Rick, as he was known to his friends and colleagues, had always had to rely on his knowledge of poetry, literature, films, and the arts to get women. Dating was something, unlike his career as an English professor, that he had never been a success at. Granted he was not without companions, but dating was not nearly as exciting, in his opinion, as people made it out to be. He preferred to get to know someone. Not spend a thousand dollars on a meal trying to overcompensate for his lack of fashion sense and physique. He liked to think that this was a conscious choice, but the fact was, he was an English professor. Along with that lack of fashion sense and physique, came the English professor’s salary; that had little chance of impressing anyone.
He didn’t think he was bad-looking. He wasn’t lean precisely, but he wasn’t stocky or well-built. Rick was just not a typical guy. When he looked in the mirror in the mornings he saw a bumbling schmuck just trying to make it through the day. And every morning he considered what would happen if he just stopped shaving and grew a beard. He thought that it might make him seem more mature to some women. But, the reality was that he would sink into the job and forget about the idea of women until moments like this – when he saw one who simply captivated him.
Having gathered his courage, he gathered up his books and his own paper cup and started over to her table. He paused just a moment when he reached what he thought of as her personal space. Thankfully, she didn’t seem to notice his hesitation. “Hi,” he said.
“Hello,” she replied, as she looked up at him with captivating hazel eyes. She offered him a warm smile.
“Is this seat taken?” He indicated the opposite seat with a nod and smile. For a moment, it crossed his mind that she may have thought that he wanted to take the chair for another table. This had happened to him before. But then, she told him to have a seat.
He extended his hand. “Rick Wheadon, and you are?”
“Elora, Elora Castain, nice to meet you Mr. Wheadon.”
“Call me Rick,” he said, pausing again as he sat down. Rick suddenly felt at a loss for conversation. He could start rattling off poetry, but that seemed too forward. It likely didn’t matter to Ms. Castain that he could recite a number of romantic poems by Shakespeare or Mr. Poe. In fact, it crossed his mind that the exhibition of his literary knowledge would only serve to put her off. No, Rick thought it best to stick to small talk and so opted for a clichéd remark. “So, I haven’t seen you in here before.”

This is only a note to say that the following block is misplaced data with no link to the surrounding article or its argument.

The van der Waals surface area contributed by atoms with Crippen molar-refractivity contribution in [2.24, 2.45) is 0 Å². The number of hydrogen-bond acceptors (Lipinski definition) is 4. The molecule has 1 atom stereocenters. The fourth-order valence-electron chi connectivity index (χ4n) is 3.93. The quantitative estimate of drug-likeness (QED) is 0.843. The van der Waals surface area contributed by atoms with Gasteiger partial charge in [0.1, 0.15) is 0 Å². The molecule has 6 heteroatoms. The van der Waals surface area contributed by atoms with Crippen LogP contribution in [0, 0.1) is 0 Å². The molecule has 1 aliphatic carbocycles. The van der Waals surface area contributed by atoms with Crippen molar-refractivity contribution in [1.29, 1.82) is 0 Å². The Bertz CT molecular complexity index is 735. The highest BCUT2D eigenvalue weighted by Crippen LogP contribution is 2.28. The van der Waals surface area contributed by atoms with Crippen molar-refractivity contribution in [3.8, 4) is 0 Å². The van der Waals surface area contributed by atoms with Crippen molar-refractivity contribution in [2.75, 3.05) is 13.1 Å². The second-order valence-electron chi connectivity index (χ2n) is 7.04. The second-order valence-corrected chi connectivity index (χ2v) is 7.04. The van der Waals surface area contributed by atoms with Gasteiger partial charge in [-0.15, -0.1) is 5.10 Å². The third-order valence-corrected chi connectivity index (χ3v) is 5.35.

Her smile broadened and when she spoke, there was a chuckle beneath her words. Her amusement was something Rick found instantly soothing. That small laugh was like music to his ears and he couldn’t help but let his own match hers. At least, it seemed to help lessen his fear of being completely inadequate.
“I’m new in town. I’ve only just arrived actually.”
“Well, I’m glad you decided to stop in our little port-side town. We certainly have a lot to offer here. Museums, fishing, sailing, arts, you name it we can get it within an hour’s drive or so.” Oh my God, he thought. Why would you ask this beautiful woman to go fishing you idiot? You don’t even like to fish. Maybe dad is right. Maybe I am gay. Hoping that she didn’t notice his internal chastising, he tried to steer the conversation toward her. “So where are you from?”
“Oh here and there,” she said. “I was born here actually. However, my family moved away when I was about five.”
“What brings you back here; work, love?” He wanted to wince as that last overly inquisitive word flew from his mouth like an unexpected bat from an old attic window. Somehow, he held it back.
“Neither, my grandmother passed away actually. I am seeing to her remains and taking possession of the house she left to me.” Her smile that had previously shadowed the light on her face, now fell into a line. Only the flimsiest curves at the edges of her mouth, provided any clue that it had been there at all.